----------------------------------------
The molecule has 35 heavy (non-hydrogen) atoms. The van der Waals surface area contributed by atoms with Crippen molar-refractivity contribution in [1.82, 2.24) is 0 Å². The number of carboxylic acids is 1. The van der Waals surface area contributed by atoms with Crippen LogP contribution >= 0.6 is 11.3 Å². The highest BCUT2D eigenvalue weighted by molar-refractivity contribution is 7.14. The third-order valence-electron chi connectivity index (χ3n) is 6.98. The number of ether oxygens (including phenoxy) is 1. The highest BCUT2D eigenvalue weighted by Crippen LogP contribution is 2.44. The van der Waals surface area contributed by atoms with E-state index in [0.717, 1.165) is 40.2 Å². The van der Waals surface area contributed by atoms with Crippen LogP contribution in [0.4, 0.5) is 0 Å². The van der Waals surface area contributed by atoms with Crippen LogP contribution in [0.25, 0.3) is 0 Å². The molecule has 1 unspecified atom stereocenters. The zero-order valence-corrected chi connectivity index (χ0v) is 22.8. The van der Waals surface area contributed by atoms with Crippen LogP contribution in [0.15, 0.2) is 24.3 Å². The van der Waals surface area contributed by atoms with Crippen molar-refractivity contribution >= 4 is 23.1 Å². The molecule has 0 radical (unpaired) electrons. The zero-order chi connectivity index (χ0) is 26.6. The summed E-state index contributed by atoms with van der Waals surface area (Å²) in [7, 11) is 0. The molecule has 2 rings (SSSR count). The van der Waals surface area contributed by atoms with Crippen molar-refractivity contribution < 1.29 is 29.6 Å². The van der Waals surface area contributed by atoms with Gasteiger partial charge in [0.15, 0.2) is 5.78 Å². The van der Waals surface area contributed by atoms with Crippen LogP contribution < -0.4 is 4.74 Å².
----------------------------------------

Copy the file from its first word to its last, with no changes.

The molecule has 35 heavy (non-hydrogen) atoms. The van der Waals surface area contributed by atoms with Crippen molar-refractivity contribution in [1.82, 2.24) is 0 Å². The number of carboxylic acids is 1. The van der Waals surface area contributed by atoms with Crippen LogP contribution >= 0.6 is 11.3 Å². The highest BCUT2D eigenvalue weighted by molar-refractivity contribution is 7.14. The third-order valence-electron chi connectivity index (χ3n) is 6.98. The number of ether oxygens (including phenoxy) is 1. The highest BCUT2D eigenvalue weighted by Crippen LogP contribution is 2.44. The van der Waals surface area contributed by atoms with E-state index in [0.717, 1.165) is 40.2 Å². The van der Waals surface area contributed by atoms with Crippen LogP contribution in [0.4, 0.5) is 0 Å². The van der Waals surface area contributed by atoms with Crippen LogP contribution in [0.25, 0.3) is 0 Å². The molecule has 1 unspecified atom stereocenters. The zero-order valence-corrected chi connectivity index (χ0v) is 22.8. The van der Waals surface area contributed by atoms with Crippen LogP contribution in [0.15, 0.2) is 24.3 Å². The van der Waals surface area contributed by atoms with Crippen molar-refractivity contribution >= 4 is 23.1 Å². The molecule has 0 radical (unpaired) electrons. The zero-order chi connectivity index (χ0) is 26.6. The summed E-state index contributed by atoms with van der Waals surface area (Å²) in [7, 11) is 0. The molecule has 2 rings (SSSR count). The van der Waals surface area contributed by atoms with Crippen molar-refractivity contribution < 1.29 is 29.6 Å². The van der Waals surface area contributed by atoms with Gasteiger partial charge in [0.15, 0.2) is 5.78 Å². The van der Waals surface area contributed by atoms with Crippen LogP contribution < -0.4 is 4.74 Å².